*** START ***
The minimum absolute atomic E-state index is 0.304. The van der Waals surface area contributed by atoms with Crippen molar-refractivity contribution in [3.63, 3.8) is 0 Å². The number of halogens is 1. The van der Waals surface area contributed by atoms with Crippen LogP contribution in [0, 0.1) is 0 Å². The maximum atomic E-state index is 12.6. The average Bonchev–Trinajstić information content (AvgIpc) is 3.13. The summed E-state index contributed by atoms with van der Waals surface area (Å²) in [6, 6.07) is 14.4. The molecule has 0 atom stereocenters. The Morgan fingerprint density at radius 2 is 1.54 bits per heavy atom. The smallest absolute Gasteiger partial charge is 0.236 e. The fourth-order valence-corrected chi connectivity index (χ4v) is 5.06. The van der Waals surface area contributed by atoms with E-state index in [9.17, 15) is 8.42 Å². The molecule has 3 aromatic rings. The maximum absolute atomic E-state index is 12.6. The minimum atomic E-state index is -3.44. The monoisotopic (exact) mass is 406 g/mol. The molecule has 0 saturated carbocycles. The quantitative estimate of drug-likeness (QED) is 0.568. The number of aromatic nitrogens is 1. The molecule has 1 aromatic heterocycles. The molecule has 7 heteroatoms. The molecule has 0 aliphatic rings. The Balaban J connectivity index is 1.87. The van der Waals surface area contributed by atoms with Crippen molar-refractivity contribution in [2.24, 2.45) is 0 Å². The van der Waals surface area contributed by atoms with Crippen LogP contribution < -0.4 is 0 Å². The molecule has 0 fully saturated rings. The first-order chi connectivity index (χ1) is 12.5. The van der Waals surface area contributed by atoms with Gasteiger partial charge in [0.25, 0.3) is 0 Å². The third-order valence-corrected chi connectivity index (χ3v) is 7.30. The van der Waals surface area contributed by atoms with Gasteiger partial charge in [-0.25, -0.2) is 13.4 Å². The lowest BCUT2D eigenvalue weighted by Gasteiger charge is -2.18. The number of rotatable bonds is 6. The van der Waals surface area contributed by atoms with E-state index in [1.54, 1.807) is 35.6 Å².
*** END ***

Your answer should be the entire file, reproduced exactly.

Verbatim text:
The minimum absolute atomic E-state index is 0.304. The van der Waals surface area contributed by atoms with Crippen molar-refractivity contribution in [3.63, 3.8) is 0 Å². The number of halogens is 1. The van der Waals surface area contributed by atoms with Crippen LogP contribution in [0, 0.1) is 0 Å². The maximum atomic E-state index is 12.6. The average Bonchev–Trinajstić information content (AvgIpc) is 3.13. The summed E-state index contributed by atoms with van der Waals surface area (Å²) in [6, 6.07) is 14.4. The molecule has 0 atom stereocenters. The Morgan fingerprint density at radius 2 is 1.54 bits per heavy atom. The smallest absolute Gasteiger partial charge is 0.236 e. The fourth-order valence-corrected chi connectivity index (χ4v) is 5.06. The van der Waals surface area contributed by atoms with E-state index in [9.17, 15) is 8.42 Å². The molecule has 3 aromatic rings. The maximum absolute atomic E-state index is 12.6. The minimum atomic E-state index is -3.44. The monoisotopic (exact) mass is 406 g/mol. The molecule has 0 saturated carbocycles. The quantitative estimate of drug-likeness (QED) is 0.568. The number of aromatic nitrogens is 1. The molecule has 1 aromatic heterocycles. The molecule has 7 heteroatoms. The molecule has 0 aliphatic rings. The Balaban J connectivity index is 1.87. The van der Waals surface area contributed by atoms with Crippen molar-refractivity contribution in [2.24, 2.45) is 0 Å². The van der Waals surface area contributed by atoms with Crippen LogP contribution < -0.4 is 0 Å². The molecule has 0 fully saturated rings. The first-order chi connectivity index (χ1) is 12.5. The van der Waals surface area contributed by atoms with Gasteiger partial charge in [0.25, 0.3) is 0 Å². The third-order valence-corrected chi connectivity index (χ3v) is 7.30. The van der Waals surface area contributed by atoms with Gasteiger partial charge in [-0.25, -0.2) is 13.4 Å². The lowest BCUT2D eigenvalue weighted by Gasteiger charge is -2.18. The number of rotatable bonds is 6. The van der Waals surface area contributed by atoms with E-state index in [1.54, 1.807) is 35.6 Å².